A series of squeals emitted from under the wings as the brakes were pumped. The gentle giant was making her way from the tarmac in front of the Flying Heritage Collection’s hangar at Paine Field in Everett. Satisfied the brakes would hold, the pilot gently eased the throttles forward until each of the four Wright Cyclone radial engines roared. Seconds became minutes as the 36,000-pound workhorse pulled against the set brakes, eager to surge ahead on its mission.
Finally, the brakes were released and the Flying Fortress accelerated north on the runway, more than 100 feet of silver wingspan eventually easing the vintage bomber aloft. Thus began our truly “sentimental journey” in the skies over the Puget Sound.
The morning had started with a briefing for those of us who would be taking the flight. Some in the group were the children of World War II veterans or “third gens” like myself whose grandfather flew during the war. Others were aviation enthusiasts who wanted to experience first-hand flying in a B-17.
We had boarded through the rear door on the right side of the fuselage, and I found myself in the radio room. Two others also were seated in the small compartment, just aft of the bomb bay and forward of the ball turret. A pair of small oval windows allowed me to see the tree line racing by as we took off. Sunlight lit the compartment through the large roof window overhead.
Exposed control lines running along the curved walls creaked and moaned as they strained to relay the pilot’s instructions to the control surfaces in back. Through the larger opening I could easily see the massive tail that bears the bold blue stripe and “Triangle U” markings of the 457th BG.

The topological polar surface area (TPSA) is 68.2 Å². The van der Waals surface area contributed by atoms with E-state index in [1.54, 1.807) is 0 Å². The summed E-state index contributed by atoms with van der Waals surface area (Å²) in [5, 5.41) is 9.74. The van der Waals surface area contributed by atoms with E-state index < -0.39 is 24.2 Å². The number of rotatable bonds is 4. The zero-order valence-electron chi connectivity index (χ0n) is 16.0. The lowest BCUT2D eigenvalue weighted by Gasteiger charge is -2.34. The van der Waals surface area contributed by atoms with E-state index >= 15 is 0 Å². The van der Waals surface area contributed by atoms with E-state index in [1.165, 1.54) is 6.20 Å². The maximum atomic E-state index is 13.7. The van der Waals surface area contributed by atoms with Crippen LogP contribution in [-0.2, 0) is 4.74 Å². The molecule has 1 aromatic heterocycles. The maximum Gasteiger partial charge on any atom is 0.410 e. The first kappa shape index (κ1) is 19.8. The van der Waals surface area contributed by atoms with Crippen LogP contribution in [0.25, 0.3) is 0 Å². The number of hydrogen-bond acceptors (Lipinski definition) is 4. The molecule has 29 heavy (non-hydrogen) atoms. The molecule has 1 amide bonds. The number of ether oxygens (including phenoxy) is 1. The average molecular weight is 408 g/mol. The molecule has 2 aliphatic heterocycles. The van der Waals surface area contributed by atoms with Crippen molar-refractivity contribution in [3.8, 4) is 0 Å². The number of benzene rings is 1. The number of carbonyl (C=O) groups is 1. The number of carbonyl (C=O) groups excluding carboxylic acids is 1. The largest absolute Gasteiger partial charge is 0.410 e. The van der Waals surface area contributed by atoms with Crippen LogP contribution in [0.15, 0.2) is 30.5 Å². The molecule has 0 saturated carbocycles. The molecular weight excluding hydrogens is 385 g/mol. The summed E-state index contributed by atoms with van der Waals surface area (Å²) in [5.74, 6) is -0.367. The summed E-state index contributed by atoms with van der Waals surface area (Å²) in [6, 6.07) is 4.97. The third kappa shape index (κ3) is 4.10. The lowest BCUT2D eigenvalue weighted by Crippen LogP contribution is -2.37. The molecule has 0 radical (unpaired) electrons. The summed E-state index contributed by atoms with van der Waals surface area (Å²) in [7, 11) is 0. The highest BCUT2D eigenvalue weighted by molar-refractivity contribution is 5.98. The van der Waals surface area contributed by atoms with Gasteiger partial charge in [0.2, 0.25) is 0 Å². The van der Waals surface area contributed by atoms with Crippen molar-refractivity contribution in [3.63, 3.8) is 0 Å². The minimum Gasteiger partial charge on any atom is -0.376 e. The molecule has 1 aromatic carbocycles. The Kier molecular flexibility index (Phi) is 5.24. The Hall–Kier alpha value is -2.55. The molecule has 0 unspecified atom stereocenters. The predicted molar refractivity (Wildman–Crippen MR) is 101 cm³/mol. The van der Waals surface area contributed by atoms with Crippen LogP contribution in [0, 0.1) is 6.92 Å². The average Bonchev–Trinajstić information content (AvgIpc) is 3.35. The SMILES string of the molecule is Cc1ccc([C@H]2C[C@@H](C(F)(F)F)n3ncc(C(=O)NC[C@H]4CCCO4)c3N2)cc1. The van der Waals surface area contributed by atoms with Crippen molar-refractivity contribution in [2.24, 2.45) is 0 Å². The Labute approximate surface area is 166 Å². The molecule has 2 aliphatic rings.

Behind us, more passengers were secured in the waist of the plane.
Once we leveled off, we were allowed to unbuckle and move about the rear portion of the vintage bomber as it lumbered smoothly through the clear skies.
Plexi coverings on the windows kept the icy blast of 200-mph wind outside from slicing its way through the interior, a luxury not available to the crews who manned the waist gunner positions when the earlier model B-17s first arrived in Europe more than 70 years ago.
My grandfather, who was the flight engineer and top-turret gunner on the B-17 Ol’ Scrapiron, flew 30 missions with the 447th BG based at Rattlesden, England. The brave crews manning B-17s at that time battled long hours in sub-freezing temperatures in the thin air while warding off Luftwaffe fighters at 35,000 feet over France and Germany.
Moving to the staggered waist positions on Sentimental Journey, I could only imaging the close quarters that faced the two gunners on earlier Fortresses such as Ol’ Scrapiron where the two positions were opposite each other. Only the tight formations would keep fighters from striking from both sides of the plane simultaneously. Most of the time.
The drone of the engines provided a somewhat soothing hum to the flight as vibrations from the four 1200-hp engines surged through the plane.
Our flight was filled with views of pleasure craft on the glassy surface of the Saratoga Passage and Admiralty Inlet. The Camano and Whidbey islands were much more peaceful on our flight than missions to Bremen and Berlin would have been for my grandfather in summer 1944.
As we landed safely at Paine Field, passing rows of Boeing passenger planes awaiting delivery, I was reminded of images of freshly completed B-17s at the Boeing facility a few miles to the south.
The shiny bombers helped forge peace in a war-torn Europe, but it was the gallant bomber crews of the 8th Air Force and thefighter pilots flying the “little friends” who wrested control of the skies from the Luftwaffe and paved the way for the Allies invasion on D-Day and onward to Berlin.
As the number of WWII veterans grows smaller, it’s important we don’t forget the freedoms we enjoy as a result of their efforts—on land, in the air, at sea or on the homefront.
A visit to any local air museums can be an enriching experience, but a flight aboard a graceful vintage warbird such as Sentimental Journey certainly will put your head in the clouds.
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